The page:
A trade war rages between the two countries following the decision of the Seoul Supreme Court to sentence Japanese companies for forced labor during the war. The two countries are engulfed in an escalation of economic reprisals that fuel the anger on both sides of the Sea of Japan.
With our correspondent in Seoul , Frédéric Ojardias
The Koreans are furious about the Japanese economic retaliation and have launched a massive boycott movement. Demonstrations are proliferating in Seoul, where nationalist militants are publicly destroying clothing and beer imported from Japan.
Seven airlines had to reduce their flights to the archipelago, due to the drop in the number of travelers. The Japanese clothing chain Uniqlo acknowledged that its sales had dropped. In the city of Pusan, a restaurant refuses to serve Japanese customers.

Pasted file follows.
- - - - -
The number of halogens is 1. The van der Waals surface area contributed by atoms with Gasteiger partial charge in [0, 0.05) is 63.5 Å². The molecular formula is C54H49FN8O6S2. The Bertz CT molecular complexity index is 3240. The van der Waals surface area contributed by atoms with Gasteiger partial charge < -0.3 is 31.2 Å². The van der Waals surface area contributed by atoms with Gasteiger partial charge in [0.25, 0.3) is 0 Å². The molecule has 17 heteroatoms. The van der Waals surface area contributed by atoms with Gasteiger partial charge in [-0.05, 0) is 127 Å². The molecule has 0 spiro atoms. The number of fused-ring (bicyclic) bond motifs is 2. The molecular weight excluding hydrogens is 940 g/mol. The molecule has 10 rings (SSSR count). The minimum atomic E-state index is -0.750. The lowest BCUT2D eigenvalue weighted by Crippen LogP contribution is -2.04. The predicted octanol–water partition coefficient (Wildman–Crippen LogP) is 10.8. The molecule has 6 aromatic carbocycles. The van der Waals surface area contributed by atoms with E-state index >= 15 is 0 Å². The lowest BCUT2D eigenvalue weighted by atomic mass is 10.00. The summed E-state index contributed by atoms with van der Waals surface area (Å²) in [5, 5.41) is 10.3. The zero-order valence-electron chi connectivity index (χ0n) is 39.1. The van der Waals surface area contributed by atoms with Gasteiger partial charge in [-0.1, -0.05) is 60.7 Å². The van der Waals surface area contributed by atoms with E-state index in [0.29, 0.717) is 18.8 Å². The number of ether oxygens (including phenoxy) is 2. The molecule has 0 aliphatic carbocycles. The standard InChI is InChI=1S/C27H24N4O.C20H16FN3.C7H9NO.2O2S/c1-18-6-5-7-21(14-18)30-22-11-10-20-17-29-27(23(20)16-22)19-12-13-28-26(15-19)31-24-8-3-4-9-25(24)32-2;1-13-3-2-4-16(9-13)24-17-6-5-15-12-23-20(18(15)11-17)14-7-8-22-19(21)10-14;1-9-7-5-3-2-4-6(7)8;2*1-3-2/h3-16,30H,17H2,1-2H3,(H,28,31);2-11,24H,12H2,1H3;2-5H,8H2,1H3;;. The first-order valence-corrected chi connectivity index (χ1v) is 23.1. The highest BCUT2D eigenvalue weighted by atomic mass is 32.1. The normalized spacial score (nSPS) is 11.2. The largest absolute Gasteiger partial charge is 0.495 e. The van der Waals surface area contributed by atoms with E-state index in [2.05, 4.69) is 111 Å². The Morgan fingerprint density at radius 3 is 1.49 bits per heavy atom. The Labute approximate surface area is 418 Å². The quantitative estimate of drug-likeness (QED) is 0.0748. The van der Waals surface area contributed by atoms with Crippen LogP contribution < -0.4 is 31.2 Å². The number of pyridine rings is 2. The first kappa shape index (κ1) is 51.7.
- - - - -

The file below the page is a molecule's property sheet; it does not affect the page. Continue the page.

This anger sometimes looks like a witch hunt: a politician was criticized for drinking sake at a Japanese restaurant. And those accused of pro-Japanese sympathies are described by "collabos" politicians, an insult that refers to the Koreans who collaborated with the Japanese colonial occupier at the beginning of the last century.
►Also read: Japan: a historic dispute comes to the fore in trade with Seoul
The conflict with Japan takes a radical turn. This does not facilitate the search for a diplomatic solution to a trade war that jeopardizes the economy of both countries.
The South Korean government withdrew Japan this morning from its "white list" of privileged trading partners, a move that in practice will complicate Korean exports to Japan's neighbor. This measure had already been taken by the Japanese State against South Korea at the beginning of August.